In the Arctic, the Old Ice Is Disappearing
In the Arctic Ocean, some ice stays frozen year-round, lasting for many years before melting. But this winter, the region hit a record low for ice older than five years.
This, along with a near-record low for sea ice over all, supports predictions that by midcentury there will be no more ice in the Arctic Ocean in summer.
As darker, heat-absorbing water replaces reflective ice, it hastens warming in the region. Older ice is generally thicker than newer ice and thus more resilient to heat. But as the old ice disappears, the newer ice left behind is more vulnerable to rising temperatures.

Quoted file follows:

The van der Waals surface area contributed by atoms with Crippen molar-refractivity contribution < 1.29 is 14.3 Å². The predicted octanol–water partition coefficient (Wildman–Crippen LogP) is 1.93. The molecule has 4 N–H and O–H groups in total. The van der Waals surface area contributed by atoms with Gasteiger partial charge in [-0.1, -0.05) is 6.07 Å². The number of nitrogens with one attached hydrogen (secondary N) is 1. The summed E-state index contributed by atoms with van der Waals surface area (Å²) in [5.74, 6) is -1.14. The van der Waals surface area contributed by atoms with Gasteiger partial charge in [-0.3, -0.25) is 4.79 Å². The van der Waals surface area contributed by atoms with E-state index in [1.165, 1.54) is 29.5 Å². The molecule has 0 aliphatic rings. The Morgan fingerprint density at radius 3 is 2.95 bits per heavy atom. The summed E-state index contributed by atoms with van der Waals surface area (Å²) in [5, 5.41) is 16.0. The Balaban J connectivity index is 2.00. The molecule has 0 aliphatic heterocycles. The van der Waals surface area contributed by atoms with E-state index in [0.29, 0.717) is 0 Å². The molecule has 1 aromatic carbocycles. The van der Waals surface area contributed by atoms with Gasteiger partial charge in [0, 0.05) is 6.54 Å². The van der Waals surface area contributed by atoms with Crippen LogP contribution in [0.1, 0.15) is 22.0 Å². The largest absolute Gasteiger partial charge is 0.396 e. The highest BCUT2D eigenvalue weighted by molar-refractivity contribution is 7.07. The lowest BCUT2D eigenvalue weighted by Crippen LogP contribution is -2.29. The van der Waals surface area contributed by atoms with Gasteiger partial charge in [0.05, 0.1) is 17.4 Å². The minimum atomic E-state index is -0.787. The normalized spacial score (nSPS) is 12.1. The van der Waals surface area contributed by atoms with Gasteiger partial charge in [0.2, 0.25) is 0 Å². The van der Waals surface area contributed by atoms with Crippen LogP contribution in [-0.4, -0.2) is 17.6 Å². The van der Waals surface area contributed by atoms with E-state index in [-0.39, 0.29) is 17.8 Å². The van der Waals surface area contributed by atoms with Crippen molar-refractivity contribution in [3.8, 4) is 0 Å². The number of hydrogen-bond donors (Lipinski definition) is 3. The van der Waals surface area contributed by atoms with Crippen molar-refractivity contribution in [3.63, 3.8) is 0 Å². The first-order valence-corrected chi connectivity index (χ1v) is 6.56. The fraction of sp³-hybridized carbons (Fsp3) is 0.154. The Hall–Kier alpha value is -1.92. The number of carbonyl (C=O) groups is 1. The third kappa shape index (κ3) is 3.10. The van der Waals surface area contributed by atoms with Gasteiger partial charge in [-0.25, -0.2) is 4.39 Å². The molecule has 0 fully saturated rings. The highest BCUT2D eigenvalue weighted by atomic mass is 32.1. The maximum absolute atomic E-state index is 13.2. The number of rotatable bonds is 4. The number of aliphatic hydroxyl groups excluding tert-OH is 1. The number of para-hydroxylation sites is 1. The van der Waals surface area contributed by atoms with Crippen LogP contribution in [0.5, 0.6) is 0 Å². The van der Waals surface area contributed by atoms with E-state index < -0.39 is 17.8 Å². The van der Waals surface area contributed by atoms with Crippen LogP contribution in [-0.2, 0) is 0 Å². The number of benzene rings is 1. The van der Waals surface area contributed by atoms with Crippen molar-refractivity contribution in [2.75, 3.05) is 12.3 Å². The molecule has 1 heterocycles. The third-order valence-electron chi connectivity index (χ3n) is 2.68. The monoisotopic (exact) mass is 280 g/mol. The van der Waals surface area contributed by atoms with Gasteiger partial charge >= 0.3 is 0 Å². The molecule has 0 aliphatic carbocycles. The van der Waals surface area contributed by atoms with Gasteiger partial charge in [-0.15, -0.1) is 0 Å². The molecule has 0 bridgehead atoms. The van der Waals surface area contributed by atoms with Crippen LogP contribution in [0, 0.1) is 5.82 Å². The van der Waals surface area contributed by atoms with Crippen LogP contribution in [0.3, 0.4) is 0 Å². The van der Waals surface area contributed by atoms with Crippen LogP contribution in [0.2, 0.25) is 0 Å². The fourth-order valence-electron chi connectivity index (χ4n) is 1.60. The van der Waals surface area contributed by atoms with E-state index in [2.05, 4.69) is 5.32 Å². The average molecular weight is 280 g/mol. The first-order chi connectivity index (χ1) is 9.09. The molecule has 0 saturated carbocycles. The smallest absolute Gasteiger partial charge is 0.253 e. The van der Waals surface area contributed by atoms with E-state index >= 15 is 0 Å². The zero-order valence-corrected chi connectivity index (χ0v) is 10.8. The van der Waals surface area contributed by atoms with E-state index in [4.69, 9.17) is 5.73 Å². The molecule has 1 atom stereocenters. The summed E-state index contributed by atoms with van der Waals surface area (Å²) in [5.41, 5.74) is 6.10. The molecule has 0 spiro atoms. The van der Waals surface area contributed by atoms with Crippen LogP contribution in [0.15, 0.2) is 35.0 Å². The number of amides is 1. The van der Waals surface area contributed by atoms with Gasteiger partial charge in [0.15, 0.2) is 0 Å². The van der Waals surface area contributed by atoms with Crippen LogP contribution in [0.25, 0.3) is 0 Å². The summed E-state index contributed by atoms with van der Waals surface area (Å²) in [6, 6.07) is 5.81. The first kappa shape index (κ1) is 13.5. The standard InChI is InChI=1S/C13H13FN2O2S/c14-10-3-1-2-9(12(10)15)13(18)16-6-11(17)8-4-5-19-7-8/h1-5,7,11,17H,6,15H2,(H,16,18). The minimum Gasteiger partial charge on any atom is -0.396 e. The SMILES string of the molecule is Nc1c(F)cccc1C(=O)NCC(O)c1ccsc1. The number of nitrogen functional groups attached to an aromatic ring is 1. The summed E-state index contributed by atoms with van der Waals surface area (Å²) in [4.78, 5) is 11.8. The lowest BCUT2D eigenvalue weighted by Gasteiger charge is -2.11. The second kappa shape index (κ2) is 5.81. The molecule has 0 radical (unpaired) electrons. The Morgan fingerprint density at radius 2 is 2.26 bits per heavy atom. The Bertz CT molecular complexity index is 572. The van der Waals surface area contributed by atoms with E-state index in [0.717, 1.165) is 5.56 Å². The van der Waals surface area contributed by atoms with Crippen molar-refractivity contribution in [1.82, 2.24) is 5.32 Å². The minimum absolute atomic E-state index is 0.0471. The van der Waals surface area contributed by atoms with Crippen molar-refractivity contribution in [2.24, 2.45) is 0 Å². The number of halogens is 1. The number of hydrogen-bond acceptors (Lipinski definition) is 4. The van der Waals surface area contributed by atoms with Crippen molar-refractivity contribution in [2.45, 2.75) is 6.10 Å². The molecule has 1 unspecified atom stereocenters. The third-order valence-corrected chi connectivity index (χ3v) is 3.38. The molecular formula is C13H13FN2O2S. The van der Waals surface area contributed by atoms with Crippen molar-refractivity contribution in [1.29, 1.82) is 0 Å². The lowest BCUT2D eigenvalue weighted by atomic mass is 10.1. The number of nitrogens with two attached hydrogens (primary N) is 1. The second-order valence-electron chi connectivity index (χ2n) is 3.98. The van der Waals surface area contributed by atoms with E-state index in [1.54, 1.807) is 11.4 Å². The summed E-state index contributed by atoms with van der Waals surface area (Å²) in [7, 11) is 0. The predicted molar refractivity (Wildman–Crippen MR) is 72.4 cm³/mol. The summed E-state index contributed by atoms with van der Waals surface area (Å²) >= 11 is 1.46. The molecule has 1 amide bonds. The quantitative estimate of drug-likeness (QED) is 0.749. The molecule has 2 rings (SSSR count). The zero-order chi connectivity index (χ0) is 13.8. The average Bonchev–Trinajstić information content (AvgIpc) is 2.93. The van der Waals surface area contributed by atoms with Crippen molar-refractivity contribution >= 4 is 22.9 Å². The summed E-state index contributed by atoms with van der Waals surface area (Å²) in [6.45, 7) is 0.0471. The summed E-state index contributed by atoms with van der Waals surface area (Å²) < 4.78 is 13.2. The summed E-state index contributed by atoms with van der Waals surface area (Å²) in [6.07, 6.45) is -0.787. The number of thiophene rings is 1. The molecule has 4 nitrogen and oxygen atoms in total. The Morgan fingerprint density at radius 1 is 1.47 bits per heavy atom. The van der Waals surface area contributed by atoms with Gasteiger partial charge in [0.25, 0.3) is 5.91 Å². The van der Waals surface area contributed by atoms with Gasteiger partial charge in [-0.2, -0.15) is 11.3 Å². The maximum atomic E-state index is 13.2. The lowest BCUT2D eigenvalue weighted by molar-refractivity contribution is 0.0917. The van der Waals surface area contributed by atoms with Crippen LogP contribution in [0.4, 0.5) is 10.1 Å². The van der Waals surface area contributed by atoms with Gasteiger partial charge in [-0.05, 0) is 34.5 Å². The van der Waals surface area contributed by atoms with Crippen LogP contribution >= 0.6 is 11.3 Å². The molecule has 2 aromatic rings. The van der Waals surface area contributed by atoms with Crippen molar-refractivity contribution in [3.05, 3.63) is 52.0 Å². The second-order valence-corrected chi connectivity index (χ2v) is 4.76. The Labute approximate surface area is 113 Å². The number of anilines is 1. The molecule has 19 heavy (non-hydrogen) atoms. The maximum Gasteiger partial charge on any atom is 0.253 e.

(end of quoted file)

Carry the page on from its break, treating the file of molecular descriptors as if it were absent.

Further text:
“First-year ice grows through winter and then to up to a maximum, which is usually around in March,” said Mark A. Tschudi, a research associate at the Colorado Center for Astrodynamics Research at the University of Colorado, Boulder. “As summer onsets, the ice starts to melt back.”
photo credit: NASA's Marshall Space Flight Center